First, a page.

One of my favorite podcasts, 99 Percent Invisible, recently told the story of Victor Gruen, the man who invented the American shopping mall. Is he a sinner or a saint? Listen to the episode to find out.
Most interestingly, before Gruen invented America’s greatest cultural center, he figured out that stores could lure customers with big, bright storefronts. It’s now known as “The Gruen Effect”. From the podcast:
Gruen argued that good design equaled good profits. The more beautiful the displays and surroundings, the longer consumers are will want to stay in a shop. The more time a shoppers spend in a store, the more they will spend.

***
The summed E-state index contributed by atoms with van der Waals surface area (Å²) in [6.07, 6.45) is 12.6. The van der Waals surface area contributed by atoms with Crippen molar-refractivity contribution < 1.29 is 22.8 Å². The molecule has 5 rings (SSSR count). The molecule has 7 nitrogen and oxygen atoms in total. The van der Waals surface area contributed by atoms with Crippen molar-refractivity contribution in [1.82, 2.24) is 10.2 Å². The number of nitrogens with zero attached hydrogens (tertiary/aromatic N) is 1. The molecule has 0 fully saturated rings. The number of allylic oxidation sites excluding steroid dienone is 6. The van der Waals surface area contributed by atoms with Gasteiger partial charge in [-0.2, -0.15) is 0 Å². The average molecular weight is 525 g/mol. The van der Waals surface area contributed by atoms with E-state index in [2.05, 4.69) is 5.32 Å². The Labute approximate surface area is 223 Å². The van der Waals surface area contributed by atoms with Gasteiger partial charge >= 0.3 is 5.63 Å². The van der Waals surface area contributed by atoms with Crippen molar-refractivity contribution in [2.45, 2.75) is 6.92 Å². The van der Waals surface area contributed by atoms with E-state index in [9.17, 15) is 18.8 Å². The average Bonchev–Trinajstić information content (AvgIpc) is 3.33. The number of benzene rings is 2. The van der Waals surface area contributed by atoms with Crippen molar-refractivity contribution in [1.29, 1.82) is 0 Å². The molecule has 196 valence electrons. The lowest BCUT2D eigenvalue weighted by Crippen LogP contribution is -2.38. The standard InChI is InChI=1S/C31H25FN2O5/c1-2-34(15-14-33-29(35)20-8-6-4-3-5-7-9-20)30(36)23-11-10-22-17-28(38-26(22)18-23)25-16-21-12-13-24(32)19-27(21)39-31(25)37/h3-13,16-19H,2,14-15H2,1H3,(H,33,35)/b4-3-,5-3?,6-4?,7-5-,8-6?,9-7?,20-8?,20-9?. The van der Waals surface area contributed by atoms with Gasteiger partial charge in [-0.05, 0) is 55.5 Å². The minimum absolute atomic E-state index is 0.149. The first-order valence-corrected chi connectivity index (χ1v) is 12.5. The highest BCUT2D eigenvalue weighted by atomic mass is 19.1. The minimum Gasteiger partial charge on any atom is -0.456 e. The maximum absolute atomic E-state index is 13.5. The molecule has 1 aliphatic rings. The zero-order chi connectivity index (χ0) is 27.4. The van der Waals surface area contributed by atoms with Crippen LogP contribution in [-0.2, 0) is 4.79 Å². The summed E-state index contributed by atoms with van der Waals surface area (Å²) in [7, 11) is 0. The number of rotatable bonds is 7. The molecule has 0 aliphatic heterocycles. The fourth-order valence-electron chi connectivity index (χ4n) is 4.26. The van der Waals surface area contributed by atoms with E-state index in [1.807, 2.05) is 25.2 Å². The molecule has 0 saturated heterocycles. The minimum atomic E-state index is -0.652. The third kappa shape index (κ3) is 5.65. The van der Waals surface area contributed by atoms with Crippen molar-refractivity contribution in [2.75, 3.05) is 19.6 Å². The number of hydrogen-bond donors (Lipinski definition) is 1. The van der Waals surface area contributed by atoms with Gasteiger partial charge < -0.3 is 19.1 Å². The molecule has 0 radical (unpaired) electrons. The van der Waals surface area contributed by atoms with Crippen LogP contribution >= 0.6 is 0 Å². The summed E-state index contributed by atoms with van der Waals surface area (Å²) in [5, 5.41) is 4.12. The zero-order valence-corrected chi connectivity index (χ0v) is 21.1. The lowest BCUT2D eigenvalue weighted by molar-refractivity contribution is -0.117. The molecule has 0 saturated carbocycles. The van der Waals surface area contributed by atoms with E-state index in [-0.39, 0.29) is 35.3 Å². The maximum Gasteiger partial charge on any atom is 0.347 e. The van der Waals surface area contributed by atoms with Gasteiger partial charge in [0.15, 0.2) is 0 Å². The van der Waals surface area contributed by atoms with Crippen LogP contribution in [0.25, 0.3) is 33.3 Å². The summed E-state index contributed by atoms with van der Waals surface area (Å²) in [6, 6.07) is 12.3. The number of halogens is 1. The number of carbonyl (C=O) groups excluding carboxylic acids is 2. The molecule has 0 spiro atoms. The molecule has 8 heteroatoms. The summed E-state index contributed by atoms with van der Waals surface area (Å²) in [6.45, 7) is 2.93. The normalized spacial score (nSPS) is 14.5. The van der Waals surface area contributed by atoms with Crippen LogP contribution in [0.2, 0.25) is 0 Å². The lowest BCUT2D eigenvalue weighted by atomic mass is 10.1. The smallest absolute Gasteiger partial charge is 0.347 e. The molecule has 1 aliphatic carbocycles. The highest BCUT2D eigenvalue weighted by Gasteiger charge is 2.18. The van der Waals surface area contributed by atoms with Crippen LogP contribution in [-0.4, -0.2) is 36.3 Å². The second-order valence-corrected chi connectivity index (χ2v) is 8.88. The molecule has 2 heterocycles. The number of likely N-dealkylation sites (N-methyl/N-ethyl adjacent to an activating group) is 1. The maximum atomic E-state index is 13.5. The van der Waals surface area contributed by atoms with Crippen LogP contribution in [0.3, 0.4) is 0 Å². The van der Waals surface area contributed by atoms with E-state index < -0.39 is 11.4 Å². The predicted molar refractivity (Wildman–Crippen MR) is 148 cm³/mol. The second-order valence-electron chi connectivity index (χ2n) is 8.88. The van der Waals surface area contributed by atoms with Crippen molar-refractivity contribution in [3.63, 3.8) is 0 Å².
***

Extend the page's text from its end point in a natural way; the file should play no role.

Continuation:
I couldn’t help but apply this to web design. Maybe this answers the age old question of “Why do all [responsive] sites look the same?” You know the formula:
- Full bleed hero with call to action
- List of three or so features
- Email newsletter signup form
- Social media links in footer
Maybe the Gruen Effect is secretly controlling Web Design. Your hero image is the big beautiful display meant to enrapture the user, make them click to enter or entice them to scroll. Lacking patience, you honor your users with a short concise explanation of what they can expect. The bottom of the page is the cash register, hoping to capture one final brand engagement before the user disappears…
It’s interesting that malls were the next logical step for Gruen. Malls are all bland, beige boxes. Giant centers of commerce, each indistinguishable from the next. Not compelling, but met Americans desire to drive to a destination. Once inside, you were intended to be wowed by the content, contained in a familiar setting.
Sounds familiar. I wonder what the Outdoor Mall or Luxury Condo with Shops Beneath of websites would look like…